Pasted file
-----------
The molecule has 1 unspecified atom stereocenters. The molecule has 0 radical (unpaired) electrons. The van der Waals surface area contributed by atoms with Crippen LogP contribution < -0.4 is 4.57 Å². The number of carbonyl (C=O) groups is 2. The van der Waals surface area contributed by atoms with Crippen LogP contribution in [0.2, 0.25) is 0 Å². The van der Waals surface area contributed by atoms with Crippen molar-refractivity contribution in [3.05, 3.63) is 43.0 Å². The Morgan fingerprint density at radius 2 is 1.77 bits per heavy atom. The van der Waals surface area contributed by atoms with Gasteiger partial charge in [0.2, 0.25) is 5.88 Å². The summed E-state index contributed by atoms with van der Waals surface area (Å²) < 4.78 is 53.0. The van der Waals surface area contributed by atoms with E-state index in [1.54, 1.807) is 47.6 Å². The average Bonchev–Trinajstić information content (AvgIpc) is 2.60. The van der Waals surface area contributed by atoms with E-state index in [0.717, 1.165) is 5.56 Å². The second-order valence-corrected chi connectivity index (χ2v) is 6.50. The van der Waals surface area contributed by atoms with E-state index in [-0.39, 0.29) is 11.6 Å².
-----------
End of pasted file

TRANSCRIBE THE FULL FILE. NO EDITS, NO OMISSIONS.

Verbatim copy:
The molecule has 1 unspecified atom stereocenters. The molecule has 0 radical (unpaired) electrons. The van der Waals surface area contributed by atoms with Crippen LogP contribution < -0.4 is 4.57 Å². The number of carbonyl (C=O) groups is 2. The van der Waals surface area contributed by atoms with Crippen LogP contribution in [0.2, 0.25) is 0 Å². The van der Waals surface area contributed by atoms with Crippen molar-refractivity contribution in [3.05, 3.63) is 43.0 Å². The Morgan fingerprint density at radius 2 is 1.77 bits per heavy atom. The van der Waals surface area contributed by atoms with Gasteiger partial charge in [0.2, 0.25) is 5.88 Å². The summed E-state index contributed by atoms with van der Waals surface area (Å²) < 4.78 is 53.0. The van der Waals surface area contributed by atoms with E-state index in [1.54, 1.807) is 47.6 Å². The average Bonchev–Trinajstić information content (AvgIpc) is 2.60. The van der Waals surface area contributed by atoms with E-state index in [0.717, 1.165) is 5.56 Å². The second-order valence-corrected chi connectivity index (χ2v) is 6.50. The van der Waals surface area contributed by atoms with E-state index in [-0.39, 0.29) is 11.6 Å².